Protein therapeutics that blocks the activation of IgE hold the promise of being used as the next generation of drugs in the treatment of asthma. Indeed, omalizumab, a humanized monoclonal antibody that inhibits the binding of IgE-Fc to the high-affinity IgE receptor Fc5RI, has beneficial effects in the treatment of moderate to severe allergic asthma in patients whose symptoms are inadequately controlled. Despite its effectiveness, omalizumab treatment is only limited in patients with very severe disease, presumably due to the very high cost of this monoclonal antibody drug. This project is directed at developing IgE-Fc-binding single domain antibodies (SDAs) for cost-effective treatment of asthma. Specifically, we will use a directed protein evolution method called mRNA-display to develop a new generation of IgE-Fc-binding SDAs that are based on a newly identified monomeric human VH domain (hVH). We will first generate SDAs that tightly and specifically bind to the Fc5RI-binding region on human IgE-Fc from an mRNA-displayed hVH domain library containing more than 1013 unique sequences through amplification-based, iterative rounds of in vitro selection. The selected sequences will be optimized to acquire high target-binding affinity and specificity through a combination of special procedures. The resulting SDAs will be characterized in detail for their target-binding properties using various in vitro and in vivo approaches. The optimized SDA will be dimerized to increase its binding strength with IgE-Fc. The resulting IgE-Fc-binding SDAs based on hVH domain would have a number of advantages, including high target-binding affinity and specificity, low immunogenicity, and significantly reduced manufacturing costs due to their high expression levels in bacteria. Such SDAs could have significant applications in the treatment of asthma.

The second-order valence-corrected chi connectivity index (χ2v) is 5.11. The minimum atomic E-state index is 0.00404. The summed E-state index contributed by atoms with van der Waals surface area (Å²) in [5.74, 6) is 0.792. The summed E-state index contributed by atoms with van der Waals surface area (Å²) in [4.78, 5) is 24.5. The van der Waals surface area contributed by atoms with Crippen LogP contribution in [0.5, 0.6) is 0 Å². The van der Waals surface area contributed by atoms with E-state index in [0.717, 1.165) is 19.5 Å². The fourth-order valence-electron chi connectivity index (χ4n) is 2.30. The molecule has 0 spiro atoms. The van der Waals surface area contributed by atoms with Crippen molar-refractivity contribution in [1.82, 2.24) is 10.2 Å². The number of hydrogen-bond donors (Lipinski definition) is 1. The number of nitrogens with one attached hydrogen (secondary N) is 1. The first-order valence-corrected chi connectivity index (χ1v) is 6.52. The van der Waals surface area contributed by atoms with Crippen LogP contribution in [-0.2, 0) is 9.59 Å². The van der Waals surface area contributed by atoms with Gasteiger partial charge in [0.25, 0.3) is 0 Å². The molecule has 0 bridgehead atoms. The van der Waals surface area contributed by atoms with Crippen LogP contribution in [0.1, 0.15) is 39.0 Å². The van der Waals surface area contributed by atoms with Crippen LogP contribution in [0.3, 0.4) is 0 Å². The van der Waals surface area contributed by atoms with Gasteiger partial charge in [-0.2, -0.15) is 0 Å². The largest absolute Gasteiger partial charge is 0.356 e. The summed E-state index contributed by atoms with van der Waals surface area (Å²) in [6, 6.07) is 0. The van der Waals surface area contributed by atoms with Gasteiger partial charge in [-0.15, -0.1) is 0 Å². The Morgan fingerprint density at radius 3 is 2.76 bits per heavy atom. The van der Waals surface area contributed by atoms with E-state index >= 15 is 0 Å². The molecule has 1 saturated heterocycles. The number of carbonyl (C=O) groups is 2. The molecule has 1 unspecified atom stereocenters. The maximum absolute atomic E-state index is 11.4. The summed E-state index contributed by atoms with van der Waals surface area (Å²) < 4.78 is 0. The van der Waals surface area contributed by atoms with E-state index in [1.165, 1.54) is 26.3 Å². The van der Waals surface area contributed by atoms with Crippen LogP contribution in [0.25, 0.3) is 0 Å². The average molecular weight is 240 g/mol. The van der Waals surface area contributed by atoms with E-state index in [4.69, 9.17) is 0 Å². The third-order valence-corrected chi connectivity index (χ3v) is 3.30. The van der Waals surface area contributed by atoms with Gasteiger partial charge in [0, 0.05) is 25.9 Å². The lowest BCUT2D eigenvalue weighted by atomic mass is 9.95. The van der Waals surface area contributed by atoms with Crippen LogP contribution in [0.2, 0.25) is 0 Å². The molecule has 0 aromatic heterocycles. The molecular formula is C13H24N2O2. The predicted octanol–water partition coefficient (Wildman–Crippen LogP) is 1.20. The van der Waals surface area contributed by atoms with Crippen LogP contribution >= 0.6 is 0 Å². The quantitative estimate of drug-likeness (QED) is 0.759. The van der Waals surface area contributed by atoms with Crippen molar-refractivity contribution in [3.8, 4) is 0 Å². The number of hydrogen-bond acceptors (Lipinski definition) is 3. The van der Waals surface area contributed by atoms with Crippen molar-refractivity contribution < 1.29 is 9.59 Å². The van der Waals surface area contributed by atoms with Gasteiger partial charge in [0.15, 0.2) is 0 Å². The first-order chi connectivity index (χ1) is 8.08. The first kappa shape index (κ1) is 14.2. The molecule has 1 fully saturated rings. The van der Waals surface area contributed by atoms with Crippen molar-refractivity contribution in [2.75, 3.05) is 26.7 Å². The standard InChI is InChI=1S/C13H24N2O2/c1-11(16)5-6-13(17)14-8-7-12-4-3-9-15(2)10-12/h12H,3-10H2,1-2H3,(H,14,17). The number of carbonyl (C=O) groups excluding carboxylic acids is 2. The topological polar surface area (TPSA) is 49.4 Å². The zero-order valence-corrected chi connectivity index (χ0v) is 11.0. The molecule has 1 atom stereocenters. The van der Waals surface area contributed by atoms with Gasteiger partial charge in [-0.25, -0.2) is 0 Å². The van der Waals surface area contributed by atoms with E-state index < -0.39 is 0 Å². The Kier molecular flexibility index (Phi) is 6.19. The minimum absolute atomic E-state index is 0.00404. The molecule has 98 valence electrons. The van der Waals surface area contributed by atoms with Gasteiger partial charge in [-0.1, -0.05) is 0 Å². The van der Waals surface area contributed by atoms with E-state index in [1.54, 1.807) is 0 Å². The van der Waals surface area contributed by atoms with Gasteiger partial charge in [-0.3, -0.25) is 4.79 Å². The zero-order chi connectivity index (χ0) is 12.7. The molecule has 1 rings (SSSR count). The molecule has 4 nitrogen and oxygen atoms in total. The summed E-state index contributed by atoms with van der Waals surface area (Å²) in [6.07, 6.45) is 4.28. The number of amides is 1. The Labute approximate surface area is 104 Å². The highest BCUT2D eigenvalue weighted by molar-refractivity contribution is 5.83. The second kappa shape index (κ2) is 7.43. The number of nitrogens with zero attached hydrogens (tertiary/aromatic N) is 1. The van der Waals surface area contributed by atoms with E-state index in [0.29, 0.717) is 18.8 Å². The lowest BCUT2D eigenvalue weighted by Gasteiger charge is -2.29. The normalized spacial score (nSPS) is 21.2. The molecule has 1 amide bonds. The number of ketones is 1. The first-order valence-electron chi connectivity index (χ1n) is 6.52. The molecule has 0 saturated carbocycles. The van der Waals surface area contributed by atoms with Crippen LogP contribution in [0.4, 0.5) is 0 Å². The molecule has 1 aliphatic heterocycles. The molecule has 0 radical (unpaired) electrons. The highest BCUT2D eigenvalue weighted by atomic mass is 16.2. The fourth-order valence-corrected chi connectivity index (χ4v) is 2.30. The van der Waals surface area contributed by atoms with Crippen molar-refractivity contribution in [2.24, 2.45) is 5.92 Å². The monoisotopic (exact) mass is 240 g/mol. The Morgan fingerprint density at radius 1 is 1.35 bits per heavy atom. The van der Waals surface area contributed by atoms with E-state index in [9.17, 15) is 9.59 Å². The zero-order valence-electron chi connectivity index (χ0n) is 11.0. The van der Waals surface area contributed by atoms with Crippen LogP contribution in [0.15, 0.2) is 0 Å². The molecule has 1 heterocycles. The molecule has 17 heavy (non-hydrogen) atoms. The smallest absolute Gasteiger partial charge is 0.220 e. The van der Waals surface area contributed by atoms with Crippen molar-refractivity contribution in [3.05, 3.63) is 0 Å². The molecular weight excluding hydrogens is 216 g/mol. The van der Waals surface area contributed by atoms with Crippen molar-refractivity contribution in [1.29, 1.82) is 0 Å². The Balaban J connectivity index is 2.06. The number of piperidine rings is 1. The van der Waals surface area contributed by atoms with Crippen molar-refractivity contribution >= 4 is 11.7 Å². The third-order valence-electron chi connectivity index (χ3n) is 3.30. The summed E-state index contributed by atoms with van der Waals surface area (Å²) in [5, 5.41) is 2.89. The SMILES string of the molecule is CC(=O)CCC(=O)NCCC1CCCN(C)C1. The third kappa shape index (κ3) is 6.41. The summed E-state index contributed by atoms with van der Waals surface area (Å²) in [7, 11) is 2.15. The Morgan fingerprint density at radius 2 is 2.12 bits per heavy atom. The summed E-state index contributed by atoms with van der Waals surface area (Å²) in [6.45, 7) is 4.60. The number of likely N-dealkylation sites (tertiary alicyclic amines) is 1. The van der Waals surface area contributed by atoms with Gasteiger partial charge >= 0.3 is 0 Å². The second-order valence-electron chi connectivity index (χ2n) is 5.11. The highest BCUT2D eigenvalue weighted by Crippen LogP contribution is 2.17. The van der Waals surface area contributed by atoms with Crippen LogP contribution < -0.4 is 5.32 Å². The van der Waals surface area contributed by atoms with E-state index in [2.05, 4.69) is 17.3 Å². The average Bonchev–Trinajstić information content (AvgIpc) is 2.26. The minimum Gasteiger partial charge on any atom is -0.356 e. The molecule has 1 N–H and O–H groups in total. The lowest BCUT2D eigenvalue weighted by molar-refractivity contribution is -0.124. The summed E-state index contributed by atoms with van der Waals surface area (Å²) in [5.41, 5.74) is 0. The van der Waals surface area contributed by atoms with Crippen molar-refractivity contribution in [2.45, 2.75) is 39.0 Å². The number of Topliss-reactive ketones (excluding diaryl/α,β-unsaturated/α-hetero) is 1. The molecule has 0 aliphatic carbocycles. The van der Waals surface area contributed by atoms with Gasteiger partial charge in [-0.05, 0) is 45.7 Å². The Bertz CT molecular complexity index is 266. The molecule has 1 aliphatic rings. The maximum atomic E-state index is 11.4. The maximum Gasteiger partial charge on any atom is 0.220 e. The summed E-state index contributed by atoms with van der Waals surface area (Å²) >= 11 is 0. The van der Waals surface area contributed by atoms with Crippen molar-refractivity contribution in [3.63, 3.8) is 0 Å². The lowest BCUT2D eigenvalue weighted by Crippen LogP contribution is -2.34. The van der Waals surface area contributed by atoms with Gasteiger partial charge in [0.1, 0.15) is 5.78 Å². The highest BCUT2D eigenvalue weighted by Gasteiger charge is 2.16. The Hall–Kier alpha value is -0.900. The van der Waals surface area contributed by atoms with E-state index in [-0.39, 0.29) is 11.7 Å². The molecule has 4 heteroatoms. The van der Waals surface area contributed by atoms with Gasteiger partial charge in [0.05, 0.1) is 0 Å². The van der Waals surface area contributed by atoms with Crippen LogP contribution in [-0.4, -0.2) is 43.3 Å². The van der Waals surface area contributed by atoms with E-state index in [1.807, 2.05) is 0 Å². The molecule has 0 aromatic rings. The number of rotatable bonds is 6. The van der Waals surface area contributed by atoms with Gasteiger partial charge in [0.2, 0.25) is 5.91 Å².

Public Health Relevance

Asthma is a major global health problem with an enormous increase in prevalence during the past few decades. In the United States alone, about 20 million people, including nearly 9 million children, have asthma. Despite the availability of effective and relatively cheap treatments that benefit the majority of asthma patients, approximately 5% of severe asthmatic patients remain poorly controlled. The proposed research aims at developing a novel class of anti-asthma human single domain antibodies that possess unique features, including high efficacy, low immunogenicity, and significantly reduced manufacturing cost. The availability of such biopharmaceuticals could greatly benefit many patients with severe-symptomatic asthma.

National Institute of Health (NIH)
National Institute of Allergy and Infectious Diseases (NIAID)
Exploratory/Developmental Grants (R21)
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Hypersensitivity, Autoimmune, and Immune-mediated Diseases Study Section (HAI)
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Dong, Gang
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University of North Carolina Chapel Hill
Schools of Pharmacy
Chapel Hill
United States
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Valencia, C Alexander; Zou, Jianwei; Liu, Rihe (2013) In vitro selection of proteins with desired characteristics using mRNA-display. Methods 60:55-69